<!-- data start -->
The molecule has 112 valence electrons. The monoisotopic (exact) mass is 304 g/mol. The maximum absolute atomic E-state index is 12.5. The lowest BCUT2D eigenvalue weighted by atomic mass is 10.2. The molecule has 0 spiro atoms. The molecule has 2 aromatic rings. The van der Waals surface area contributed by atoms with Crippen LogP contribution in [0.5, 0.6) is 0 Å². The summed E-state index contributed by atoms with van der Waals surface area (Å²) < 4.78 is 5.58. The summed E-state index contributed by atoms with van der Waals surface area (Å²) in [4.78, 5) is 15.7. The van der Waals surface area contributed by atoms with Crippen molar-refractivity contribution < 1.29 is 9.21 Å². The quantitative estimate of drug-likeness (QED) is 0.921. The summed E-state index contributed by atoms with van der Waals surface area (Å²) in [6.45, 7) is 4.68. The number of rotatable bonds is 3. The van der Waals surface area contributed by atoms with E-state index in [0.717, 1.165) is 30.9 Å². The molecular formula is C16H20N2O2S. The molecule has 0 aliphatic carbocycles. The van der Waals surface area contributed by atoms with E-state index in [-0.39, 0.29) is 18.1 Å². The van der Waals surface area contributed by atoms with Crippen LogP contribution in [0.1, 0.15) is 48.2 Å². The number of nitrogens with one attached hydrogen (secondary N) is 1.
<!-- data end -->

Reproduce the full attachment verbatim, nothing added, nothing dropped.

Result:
The molecule has 112 valence electrons. The monoisotopic (exact) mass is 304 g/mol. The maximum absolute atomic E-state index is 12.5. The lowest BCUT2D eigenvalue weighted by atomic mass is 10.2. The molecule has 0 spiro atoms. The molecule has 2 aromatic rings. The van der Waals surface area contributed by atoms with Crippen LogP contribution in [0.5, 0.6) is 0 Å². The summed E-state index contributed by atoms with van der Waals surface area (Å²) < 4.78 is 5.58. The summed E-state index contributed by atoms with van der Waals surface area (Å²) in [4.78, 5) is 15.7. The van der Waals surface area contributed by atoms with Crippen molar-refractivity contribution < 1.29 is 9.21 Å². The quantitative estimate of drug-likeness (QED) is 0.921. The summed E-state index contributed by atoms with van der Waals surface area (Å²) in [6.45, 7) is 4.68. The number of rotatable bonds is 3. The van der Waals surface area contributed by atoms with E-state index in [0.717, 1.165) is 30.9 Å². The molecular formula is C16H20N2O2S. The molecule has 0 aliphatic carbocycles. The van der Waals surface area contributed by atoms with E-state index in [-0.39, 0.29) is 18.1 Å². The van der Waals surface area contributed by atoms with Crippen LogP contribution in [0.1, 0.15) is 48.2 Å². The number of nitrogens with one attached hydrogen (secondary N) is 1.